I think I can develop my Tomoe Nage into a very useful armbar combo (more on Juji Gatame later), which should shore up any of my shortcomings with the throw.

Judo Journal: Need For Speed

This entry pertains to practice on April 25th, 2011

I’ve gotta get FASTER!

The preliminary move list I’ve created (which I’ll post as soon as I get it into the computer) is almost entirely comprised of reactionary throws. Speed is not one of my strengths yet, and a reactionary strategy relies on being faster than my opponent. I was twice already half-way into the receiving end of a forward throw before I even realized what was happening. I can’t counter with Tani Otoshi if I don’t react quickly enough.

I seem to have also forgotten all of my Ne Waza ground work. I don’t know how to pin, and am out of the habit of continuing onto the mat if a throw is sloppy – which mine usually are.

I re-learned three moves which I remember used to be very useful for me. They’re leg hooks, but I can’t seem to find their names. They’re similar to Yoko Otoshi.

These exercises look useful for developing my speed.

Judo Journal: Heavy On My Feet, Embracing Sacrifices

I’m going to start keeping notes on each of my Judo practices. This is the first such note, and pertains to my practice on April 18th.

Things I Did Well

  1. I went all out and got a killer cardio workout.
  2. My footwork is getting faster.
  3. My Seoi Nage might me salvageable.
  4. I reversed a brown belt – HARD!
  5. My Tomoe Naga is turning into a great throw!

Areas Needing Improvement

  1. My forward entrances are weak, weak, weak.
  2. I pretty much forgot all but three moves during randori.
  3. My muscles were screaming for fuel halfway through practice.
  4. I did not prepare a practice agenda before class.
  5. I am heavy on my feet.

I have chosen my first tournament. It has done much to light a fire under my ass. I have less than 40 days before the weigh-in, and I will be gone in Costa Rica for 13 of those days. I can solve 2, 3, and 4 with just a little preparation before class. Items 1 and 5 will be a little more challenging.

Sensei Miguel’s most common critique of me is that I am too heavy on my feet. This has many obvious negative impacts on my Judo prowess. I’ve done a bit of research and have found that boxers jump rope especially as a way to stay light on their feet. I will obtain a jump rope and add it to my morning workout regime. I have also (just today!) purchased a pair of Vibram 5-Finger shoes, which should help keep on the balls of my feet, and should also be useful for wet jungle hikes in Costa Rica. This was also a great way to rationalize the purchase!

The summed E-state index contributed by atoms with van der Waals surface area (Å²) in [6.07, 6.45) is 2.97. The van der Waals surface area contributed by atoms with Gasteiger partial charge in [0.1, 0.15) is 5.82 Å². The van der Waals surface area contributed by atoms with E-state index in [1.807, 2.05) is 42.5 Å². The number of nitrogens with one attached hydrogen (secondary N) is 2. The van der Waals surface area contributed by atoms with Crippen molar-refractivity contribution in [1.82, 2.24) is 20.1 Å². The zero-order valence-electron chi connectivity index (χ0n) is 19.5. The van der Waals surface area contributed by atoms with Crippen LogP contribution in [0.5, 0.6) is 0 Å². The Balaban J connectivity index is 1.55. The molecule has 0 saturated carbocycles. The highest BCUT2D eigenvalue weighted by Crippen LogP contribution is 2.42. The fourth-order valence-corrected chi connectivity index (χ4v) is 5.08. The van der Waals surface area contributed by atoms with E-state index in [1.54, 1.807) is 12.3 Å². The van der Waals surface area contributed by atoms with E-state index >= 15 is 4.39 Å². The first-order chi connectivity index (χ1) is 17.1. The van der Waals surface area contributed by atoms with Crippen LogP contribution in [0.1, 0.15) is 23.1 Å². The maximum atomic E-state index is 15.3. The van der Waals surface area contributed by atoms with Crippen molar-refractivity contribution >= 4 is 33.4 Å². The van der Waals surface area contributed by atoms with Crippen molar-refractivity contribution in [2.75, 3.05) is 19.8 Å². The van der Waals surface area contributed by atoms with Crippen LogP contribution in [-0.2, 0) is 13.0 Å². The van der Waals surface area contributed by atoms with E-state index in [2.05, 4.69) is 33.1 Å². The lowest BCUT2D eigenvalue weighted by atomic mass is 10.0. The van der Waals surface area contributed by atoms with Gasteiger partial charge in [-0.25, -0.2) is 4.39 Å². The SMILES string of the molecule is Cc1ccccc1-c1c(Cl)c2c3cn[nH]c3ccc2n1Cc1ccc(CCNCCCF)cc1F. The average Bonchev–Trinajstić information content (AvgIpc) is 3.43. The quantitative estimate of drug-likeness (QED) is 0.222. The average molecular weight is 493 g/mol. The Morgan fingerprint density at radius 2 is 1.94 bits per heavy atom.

As for my forward entrances, this may be blasphemous, but I am forsaking forward throws. That’s right, NO FORWARD THROWS. I am not naturally inclined to them – for whatever reason –  and trying to get them combat ready for the tournament will only take valuable time away from my throws that already show promise. I will focus solely on Sutemi-Waza sacrifice throws, and counter attacks. I need to hurry up and decide on a solid move list set. I’m going to work these into a sort of kata workout by combining it with J.P. Muller’s no-equipment routine (recently featured on LifeHacker). I will use this workout and my very portable new jump rope to provide practice and exercise while in Costa Rica.

Judo – Chapter 1: Introductions

There are no limits. There are only plateaus, and you must not stay there, you must go beyond them.

-Bruce Lee

I’ve been practicing Judo now for almost 2 years. That sounds impressive, until factoring in my 12 month hiatus in 2010, and that on average I miss at least 4 of the available 8 classes per month. All in, I’d say I have about 30 hours under my belt – which isn’t all that much.

I usually catch on quickly whenever I start learning a new skill, but then just as quickly plateau. I get frustrated, I get bored, and then I lose interest. Judo has been no exception. During instruction I can almost always perform the moves – which nets me praise from my sensei  - but I can never remember the moves, and I’m practically useless during sparring matches. My skills don’t build on each other, which means I never improve.

I am determined to use this opportunity as a means of getting past my own personal plateaus, and given what I find to be a general lack of in-depth Judo resources on the web, perhaps my forthcoming thoughts, experiments, and approaches will be useful to others new to the sport as well.

Assessing Common Assumptions

Almost every endeavor of merit is steeped in dogmatic assumptions that are blindly accepted. Judo has been around since 1882, so it’s no exception to this rule. The following are a few common assumptions that I’ve observed.

  1. It takes years and years of dedicated practice to become a black belt.
  2. It can take hundreds of hours to perfect a given throw.
  3. A high level of strength and cardiovascular endurance are required to be a competitive Judoka.
  4. A large repertoire of throws is required to be successful.
  5. An iron grip is a necessity for performing throws.
  6. Practicing with a partner is the most effective way to learn.

I will test these assumptions over the forthcoming months to see which hold up, and post what I discover.